"To get off to a start like this at the start of the season is something special," Marleau allowed on Monday. "Obviously, I'm not doing it alone, I'm playing with the two Joes." Of Marleau's nine goals this season, only one wasn't assisted by Joes Thornton or Pavelski. The three are the Sharks' leading scorers, with 15 goals and 24 assists between them; as a unit, they have combined for five even-strength goals, tied for tops in the league according to data at Left Wing Lock. As for the Sharks, they've had the best start they could have asked for, with a perfect 6-0-0 record and the highest goal differential of any NHL team.
As Marleau and the Joes go, needless to say, so goes the team. If you doubt it, you need only look back to the first few weeks of last season, when the scene was markedly different: San Jose had gotten off to a 1-3 start, and head coach Todd McLellan began messing around with line combinations. "Quite frankly, we're still missing some key people, and I don't mean with injuries," he said then. To whom might he have been referring? "They know who they are."
But he provided some hints. "They're dressed, and they're people that we count on. Some of them were very important players for us last year, so they need to find it quick," he said. At that point, Marleau, Thornton, and Pavelski, VIPs all, had only two goals and three assists between them.
The Sharks made the playoffs last year, but for the first time since 2007 they didn't win their division. After two years of Western Conference finals appearances, they were bounced in the first round in five games by the Blues. While 23-year-old Logan Couture continued to emerge as one of the league's top young players, the Sharks' longtime core wasn't getting any younger. Everyone talked about the franchise's "window closing," referring to that slim opportunity, born of decent management and rare cosmic alignment, that a team has to win a Cup. Some of the talk sounded not unlike worrywart elders nagging their unmarried grandchildren about biological clocks.
"I've been here five years, and even when I was first hired I was asked the question 'Do you think the window is closing,'" McLellan said on Tuesday a few hours before the Sharks took on the Anaheim Ducks. "We've got the two leading point-getters in the league right now, playing tremendous, they're fresh and healthy, and we're all prepared to write them off that they're too old. I don't buy that at all."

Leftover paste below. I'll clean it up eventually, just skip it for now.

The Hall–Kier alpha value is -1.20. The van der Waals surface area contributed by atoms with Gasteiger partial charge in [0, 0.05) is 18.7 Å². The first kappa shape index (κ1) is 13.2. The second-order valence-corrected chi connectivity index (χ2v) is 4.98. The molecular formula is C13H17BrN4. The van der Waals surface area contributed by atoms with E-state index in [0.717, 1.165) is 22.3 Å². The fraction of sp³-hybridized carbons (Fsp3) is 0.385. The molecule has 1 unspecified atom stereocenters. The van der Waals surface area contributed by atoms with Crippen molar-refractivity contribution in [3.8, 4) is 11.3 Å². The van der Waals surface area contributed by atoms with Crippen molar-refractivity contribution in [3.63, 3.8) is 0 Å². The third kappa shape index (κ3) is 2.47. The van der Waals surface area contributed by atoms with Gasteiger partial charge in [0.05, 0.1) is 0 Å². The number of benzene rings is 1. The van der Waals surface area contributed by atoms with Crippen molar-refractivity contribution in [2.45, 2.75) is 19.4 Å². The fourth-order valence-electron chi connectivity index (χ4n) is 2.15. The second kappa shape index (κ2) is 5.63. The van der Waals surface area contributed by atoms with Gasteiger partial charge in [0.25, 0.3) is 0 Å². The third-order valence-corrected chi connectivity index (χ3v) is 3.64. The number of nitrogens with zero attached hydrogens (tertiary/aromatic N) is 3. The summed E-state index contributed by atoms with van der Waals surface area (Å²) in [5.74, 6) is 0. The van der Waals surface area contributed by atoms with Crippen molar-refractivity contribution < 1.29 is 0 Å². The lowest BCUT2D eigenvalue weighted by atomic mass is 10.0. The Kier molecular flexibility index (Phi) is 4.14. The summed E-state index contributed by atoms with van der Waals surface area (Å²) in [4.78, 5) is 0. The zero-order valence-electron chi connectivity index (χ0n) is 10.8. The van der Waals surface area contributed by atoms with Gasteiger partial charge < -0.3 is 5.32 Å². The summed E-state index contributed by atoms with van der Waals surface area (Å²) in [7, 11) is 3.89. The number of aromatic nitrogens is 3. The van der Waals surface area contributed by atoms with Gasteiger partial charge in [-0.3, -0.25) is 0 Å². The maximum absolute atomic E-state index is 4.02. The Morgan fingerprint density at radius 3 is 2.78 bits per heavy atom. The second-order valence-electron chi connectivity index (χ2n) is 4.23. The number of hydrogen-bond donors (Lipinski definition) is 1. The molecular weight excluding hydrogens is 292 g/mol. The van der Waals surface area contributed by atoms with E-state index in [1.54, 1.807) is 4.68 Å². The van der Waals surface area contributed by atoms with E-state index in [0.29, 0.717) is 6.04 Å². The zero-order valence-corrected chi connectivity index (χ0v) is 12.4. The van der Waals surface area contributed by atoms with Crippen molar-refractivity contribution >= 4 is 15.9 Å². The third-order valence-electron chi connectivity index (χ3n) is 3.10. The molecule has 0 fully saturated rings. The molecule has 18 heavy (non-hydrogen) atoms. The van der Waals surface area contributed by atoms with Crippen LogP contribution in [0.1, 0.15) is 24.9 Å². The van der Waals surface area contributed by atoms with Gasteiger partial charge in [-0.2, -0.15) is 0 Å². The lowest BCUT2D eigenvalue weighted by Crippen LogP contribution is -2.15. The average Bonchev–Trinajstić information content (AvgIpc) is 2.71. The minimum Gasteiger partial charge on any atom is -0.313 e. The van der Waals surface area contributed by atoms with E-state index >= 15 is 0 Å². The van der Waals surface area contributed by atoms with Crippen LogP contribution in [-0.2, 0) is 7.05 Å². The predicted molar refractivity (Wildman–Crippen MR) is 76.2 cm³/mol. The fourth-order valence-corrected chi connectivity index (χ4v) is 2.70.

On the Monday conference call, Joe Thornton channeled the doubters. "'You guys are getting old, you're 33, Joe and Patty … '" he said, describing what he and Marleau hear. "I think we've still got a lot left in the tank. We still feel like we're among the elite in the West, we just have to prove it every night now."
That's been one of the Sharks' biggest problems: having to prove it. They sometimes seem like the victims of their own success, expected to crest over their own already high-water marks year after year. What's funny about Marleau's current run2 is that it can and probably will ultimately be pointed to as just one more example of his oft-cited streakiness (despite the fact that one deep dive into his numbers shows that he's not significantly streakier than anyone else).
Even Jeremy Roenick, who wrapped up his career with a stop in San Jose and has been one of Marleau's more vocal and determined detractors — during the 2011 playoffs he called him "gutless" for his lack of offensive production — holds his former teammate up to some sort of Peak Marleau standard. In his book J.R.: My Life as the Most Outspoken, Fearless, and Hard-Hitting Man in Hockey, Roenick recalled a night his frustration boiled over:
It was around Thanksgiving. I was with my family at home. But I couldn't stop thinking about the team and how dominant the Sharks could be if Marleau would realize his potential. After thinking about it all day, I couldn't take it anymore. I left my family, climbed into my car and drove to Marleau's home. My intention wasn't to yell at him. I wanted to inspire him, to let him know that his teammates were behind him. I went there to tell him that I believed he could be one of the league's very best players if he just altered his game slightly. He needed to play with more of an edge. He needed to show some bigger balls when the game was on the line. 3